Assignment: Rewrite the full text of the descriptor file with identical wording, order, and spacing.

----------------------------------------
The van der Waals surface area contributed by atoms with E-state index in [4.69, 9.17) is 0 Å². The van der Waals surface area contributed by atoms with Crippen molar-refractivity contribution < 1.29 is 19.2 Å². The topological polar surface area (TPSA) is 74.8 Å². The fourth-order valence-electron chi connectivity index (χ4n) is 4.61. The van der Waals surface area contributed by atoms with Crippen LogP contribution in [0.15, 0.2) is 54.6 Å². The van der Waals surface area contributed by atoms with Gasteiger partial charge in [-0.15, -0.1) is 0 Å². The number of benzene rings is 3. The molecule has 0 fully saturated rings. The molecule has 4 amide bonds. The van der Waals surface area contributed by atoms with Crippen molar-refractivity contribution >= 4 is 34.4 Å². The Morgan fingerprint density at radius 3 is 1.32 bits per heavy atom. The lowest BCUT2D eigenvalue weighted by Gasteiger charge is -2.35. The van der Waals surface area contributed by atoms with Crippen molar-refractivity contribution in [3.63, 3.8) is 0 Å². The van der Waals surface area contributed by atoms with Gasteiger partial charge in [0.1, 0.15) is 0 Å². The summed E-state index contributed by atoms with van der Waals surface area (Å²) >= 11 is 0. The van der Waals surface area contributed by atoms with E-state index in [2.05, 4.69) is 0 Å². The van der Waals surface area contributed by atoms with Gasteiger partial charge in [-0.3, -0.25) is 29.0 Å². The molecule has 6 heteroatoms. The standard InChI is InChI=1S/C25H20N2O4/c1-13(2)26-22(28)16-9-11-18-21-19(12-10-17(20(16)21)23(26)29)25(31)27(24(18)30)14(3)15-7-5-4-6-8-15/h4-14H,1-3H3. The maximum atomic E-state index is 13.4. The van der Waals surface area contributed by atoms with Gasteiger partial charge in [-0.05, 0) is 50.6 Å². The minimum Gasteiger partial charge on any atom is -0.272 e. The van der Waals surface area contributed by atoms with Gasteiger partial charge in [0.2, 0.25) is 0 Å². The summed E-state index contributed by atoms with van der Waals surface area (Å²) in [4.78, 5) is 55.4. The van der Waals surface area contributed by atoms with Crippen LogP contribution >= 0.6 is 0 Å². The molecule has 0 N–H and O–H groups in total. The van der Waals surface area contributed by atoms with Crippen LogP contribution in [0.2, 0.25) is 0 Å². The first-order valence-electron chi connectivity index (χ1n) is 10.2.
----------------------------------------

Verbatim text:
The van der Waals surface area contributed by atoms with E-state index in [4.69, 9.17) is 0 Å². The van der Waals surface area contributed by atoms with Crippen molar-refractivity contribution < 1.29 is 19.2 Å². The topological polar surface area (TPSA) is 74.8 Å². The fourth-order valence-electron chi connectivity index (χ4n) is 4.61. The van der Waals surface area contributed by atoms with Crippen LogP contribution in [0.15, 0.2) is 54.6 Å². The van der Waals surface area contributed by atoms with Gasteiger partial charge in [-0.15, -0.1) is 0 Å². The number of benzene rings is 3. The molecule has 0 fully saturated rings. The molecule has 4 amide bonds. The van der Waals surface area contributed by atoms with Crippen molar-refractivity contribution >= 4 is 34.4 Å². The Morgan fingerprint density at radius 3 is 1.32 bits per heavy atom. The lowest BCUT2D eigenvalue weighted by Gasteiger charge is -2.35. The van der Waals surface area contributed by atoms with Crippen molar-refractivity contribution in [3.63, 3.8) is 0 Å². The van der Waals surface area contributed by atoms with Gasteiger partial charge in [0.1, 0.15) is 0 Å². The summed E-state index contributed by atoms with van der Waals surface area (Å²) >= 11 is 0. The van der Waals surface area contributed by atoms with E-state index in [2.05, 4.69) is 0 Å². The van der Waals surface area contributed by atoms with Gasteiger partial charge in [-0.3, -0.25) is 29.0 Å². The molecule has 6 heteroatoms. The standard InChI is InChI=1S/C25H20N2O4/c1-13(2)26-22(28)16-9-11-18-21-19(12-10-17(20(16)21)23(26)29)25(31)27(24(18)30)14(3)15-7-5-4-6-8-15/h4-14H,1-3H3. The maximum atomic E-state index is 13.4. The van der Waals surface area contributed by atoms with Gasteiger partial charge in [-0.05, 0) is 50.6 Å². The minimum Gasteiger partial charge on any atom is -0.272 e. The van der Waals surface area contributed by atoms with Gasteiger partial charge in [0.2, 0.25) is 0 Å². The summed E-state index contributed by atoms with van der Waals surface area (Å²) in [4.78, 5) is 55.4. The van der Waals surface area contributed by atoms with Crippen LogP contribution >= 0.6 is 0 Å². The molecule has 0 N–H and O–H groups in total. The van der Waals surface area contributed by atoms with Crippen LogP contribution in [0.2, 0.25) is 0 Å². The first-order valence-electron chi connectivity index (χ1n) is 10.2.